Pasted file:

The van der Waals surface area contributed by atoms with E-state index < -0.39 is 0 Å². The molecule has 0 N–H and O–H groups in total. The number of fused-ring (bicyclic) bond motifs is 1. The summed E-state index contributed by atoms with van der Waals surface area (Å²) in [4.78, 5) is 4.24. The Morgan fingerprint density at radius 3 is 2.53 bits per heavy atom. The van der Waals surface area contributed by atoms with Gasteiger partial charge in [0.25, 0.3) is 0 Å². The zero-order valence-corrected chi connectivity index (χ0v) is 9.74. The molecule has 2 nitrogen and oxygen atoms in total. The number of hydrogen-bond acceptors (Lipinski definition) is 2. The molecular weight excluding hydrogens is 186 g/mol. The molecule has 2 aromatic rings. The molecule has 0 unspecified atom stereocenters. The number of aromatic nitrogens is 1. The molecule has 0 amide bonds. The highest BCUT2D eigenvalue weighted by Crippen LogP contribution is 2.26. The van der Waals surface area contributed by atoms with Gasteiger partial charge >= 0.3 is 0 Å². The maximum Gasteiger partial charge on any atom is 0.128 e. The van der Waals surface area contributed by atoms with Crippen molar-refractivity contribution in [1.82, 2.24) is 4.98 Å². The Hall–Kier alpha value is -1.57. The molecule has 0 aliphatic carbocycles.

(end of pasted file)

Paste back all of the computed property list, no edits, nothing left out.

The van der Waals surface area contributed by atoms with E-state index < -0.39 is 0 Å². The molecule has 0 N–H and O–H groups in total. The number of fused-ring (bicyclic) bond motifs is 1. The summed E-state index contributed by atoms with van der Waals surface area (Å²) in [4.78, 5) is 4.24. The Morgan fingerprint density at radius 3 is 2.53 bits per heavy atom. The van der Waals surface area contributed by atoms with Gasteiger partial charge in [0.25, 0.3) is 0 Å². The zero-order valence-corrected chi connectivity index (χ0v) is 9.74. The molecule has 2 nitrogen and oxygen atoms in total. The number of hydrogen-bond acceptors (Lipinski definition) is 2. The molecular weight excluding hydrogens is 186 g/mol. The molecule has 2 aromatic rings. The molecule has 0 unspecified atom stereocenters. The number of aromatic nitrogens is 1. The molecule has 0 amide bonds. The highest BCUT2D eigenvalue weighted by Crippen LogP contribution is 2.26. The van der Waals surface area contributed by atoms with Gasteiger partial charge >= 0.3 is 0 Å². The maximum Gasteiger partial charge on any atom is 0.128 e. The van der Waals surface area contributed by atoms with Crippen molar-refractivity contribution in [1.82, 2.24) is 4.98 Å². The Hall–Kier alpha value is -1.57. The molecule has 0 aliphatic carbocycles.